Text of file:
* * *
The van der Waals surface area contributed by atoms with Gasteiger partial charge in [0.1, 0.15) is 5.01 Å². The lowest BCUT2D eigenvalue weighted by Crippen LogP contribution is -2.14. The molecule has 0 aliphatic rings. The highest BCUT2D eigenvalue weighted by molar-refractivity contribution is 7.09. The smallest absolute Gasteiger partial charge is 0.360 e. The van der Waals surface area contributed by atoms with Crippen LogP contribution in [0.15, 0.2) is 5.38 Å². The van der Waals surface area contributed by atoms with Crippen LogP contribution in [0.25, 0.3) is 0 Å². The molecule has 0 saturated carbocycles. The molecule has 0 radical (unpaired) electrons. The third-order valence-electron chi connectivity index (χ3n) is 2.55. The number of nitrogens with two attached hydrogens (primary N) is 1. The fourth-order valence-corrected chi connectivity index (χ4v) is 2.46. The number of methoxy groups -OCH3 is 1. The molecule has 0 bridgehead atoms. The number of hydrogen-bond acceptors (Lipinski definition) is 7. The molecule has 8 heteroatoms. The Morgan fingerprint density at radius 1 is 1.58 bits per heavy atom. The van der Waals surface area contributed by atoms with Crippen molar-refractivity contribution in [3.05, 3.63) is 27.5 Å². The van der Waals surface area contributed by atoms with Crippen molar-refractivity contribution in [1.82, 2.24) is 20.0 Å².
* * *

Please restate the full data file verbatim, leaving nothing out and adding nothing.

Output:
The van der Waals surface area contributed by atoms with Gasteiger partial charge in [0.1, 0.15) is 5.01 Å². The lowest BCUT2D eigenvalue weighted by Crippen LogP contribution is -2.14. The molecule has 0 aliphatic rings. The highest BCUT2D eigenvalue weighted by molar-refractivity contribution is 7.09. The smallest absolute Gasteiger partial charge is 0.360 e. The van der Waals surface area contributed by atoms with Crippen LogP contribution in [0.15, 0.2) is 5.38 Å². The van der Waals surface area contributed by atoms with Crippen LogP contribution in [0.25, 0.3) is 0 Å². The molecule has 0 saturated carbocycles. The molecule has 0 radical (unpaired) electrons. The third-order valence-electron chi connectivity index (χ3n) is 2.55. The number of nitrogens with two attached hydrogens (primary N) is 1. The fourth-order valence-corrected chi connectivity index (χ4v) is 2.46. The number of methoxy groups -OCH3 is 1. The molecule has 0 bridgehead atoms. The number of hydrogen-bond acceptors (Lipinski definition) is 7. The molecule has 8 heteroatoms. The Morgan fingerprint density at radius 1 is 1.58 bits per heavy atom. The van der Waals surface area contributed by atoms with Crippen molar-refractivity contribution in [3.05, 3.63) is 27.5 Å². The van der Waals surface area contributed by atoms with Crippen molar-refractivity contribution in [1.82, 2.24) is 20.0 Å².